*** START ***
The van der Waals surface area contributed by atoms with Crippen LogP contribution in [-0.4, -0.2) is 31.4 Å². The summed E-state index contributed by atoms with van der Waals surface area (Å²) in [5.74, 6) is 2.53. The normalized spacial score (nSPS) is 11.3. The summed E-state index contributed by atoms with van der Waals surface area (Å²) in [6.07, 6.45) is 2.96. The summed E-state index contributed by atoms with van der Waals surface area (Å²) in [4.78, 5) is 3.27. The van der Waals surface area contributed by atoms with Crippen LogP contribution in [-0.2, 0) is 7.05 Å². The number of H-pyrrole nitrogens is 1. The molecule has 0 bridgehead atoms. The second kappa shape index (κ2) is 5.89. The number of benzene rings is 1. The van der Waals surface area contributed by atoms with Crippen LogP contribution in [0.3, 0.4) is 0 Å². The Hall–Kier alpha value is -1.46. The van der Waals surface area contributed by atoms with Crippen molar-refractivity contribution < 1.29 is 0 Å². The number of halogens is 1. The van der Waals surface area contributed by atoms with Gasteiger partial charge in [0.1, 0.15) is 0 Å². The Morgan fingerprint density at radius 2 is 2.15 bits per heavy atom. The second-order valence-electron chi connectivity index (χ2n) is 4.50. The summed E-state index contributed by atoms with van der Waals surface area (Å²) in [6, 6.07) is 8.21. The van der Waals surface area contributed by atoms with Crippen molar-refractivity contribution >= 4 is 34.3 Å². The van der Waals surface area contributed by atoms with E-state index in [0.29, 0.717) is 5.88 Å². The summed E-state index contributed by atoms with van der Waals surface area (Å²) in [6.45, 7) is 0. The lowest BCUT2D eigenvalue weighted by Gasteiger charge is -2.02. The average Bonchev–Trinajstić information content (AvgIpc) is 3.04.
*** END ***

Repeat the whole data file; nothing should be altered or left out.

The van der Waals surface area contributed by atoms with Crippen LogP contribution in [-0.4, -0.2) is 31.4 Å². The summed E-state index contributed by atoms with van der Waals surface area (Å²) in [5.74, 6) is 2.53. The normalized spacial score (nSPS) is 11.3. The summed E-state index contributed by atoms with van der Waals surface area (Å²) in [6.07, 6.45) is 2.96. The summed E-state index contributed by atoms with van der Waals surface area (Å²) in [4.78, 5) is 3.27. The van der Waals surface area contributed by atoms with Crippen LogP contribution in [-0.2, 0) is 7.05 Å². The number of H-pyrrole nitrogens is 1. The molecule has 0 bridgehead atoms. The second kappa shape index (κ2) is 5.89. The number of benzene rings is 1. The van der Waals surface area contributed by atoms with Crippen LogP contribution in [0.3, 0.4) is 0 Å². The Hall–Kier alpha value is -1.46. The van der Waals surface area contributed by atoms with Crippen molar-refractivity contribution < 1.29 is 0 Å². The number of halogens is 1. The van der Waals surface area contributed by atoms with Gasteiger partial charge in [0.1, 0.15) is 0 Å². The Morgan fingerprint density at radius 2 is 2.15 bits per heavy atom. The second-order valence-electron chi connectivity index (χ2n) is 4.50. The summed E-state index contributed by atoms with van der Waals surface area (Å²) in [6, 6.07) is 8.21. The van der Waals surface area contributed by atoms with Crippen molar-refractivity contribution >= 4 is 34.3 Å². The van der Waals surface area contributed by atoms with E-state index in [0.29, 0.717) is 5.88 Å². The summed E-state index contributed by atoms with van der Waals surface area (Å²) in [6.45, 7) is 0. The lowest BCUT2D eigenvalue weighted by Gasteiger charge is -2.02. The average Bonchev–Trinajstić information content (AvgIpc) is 3.04.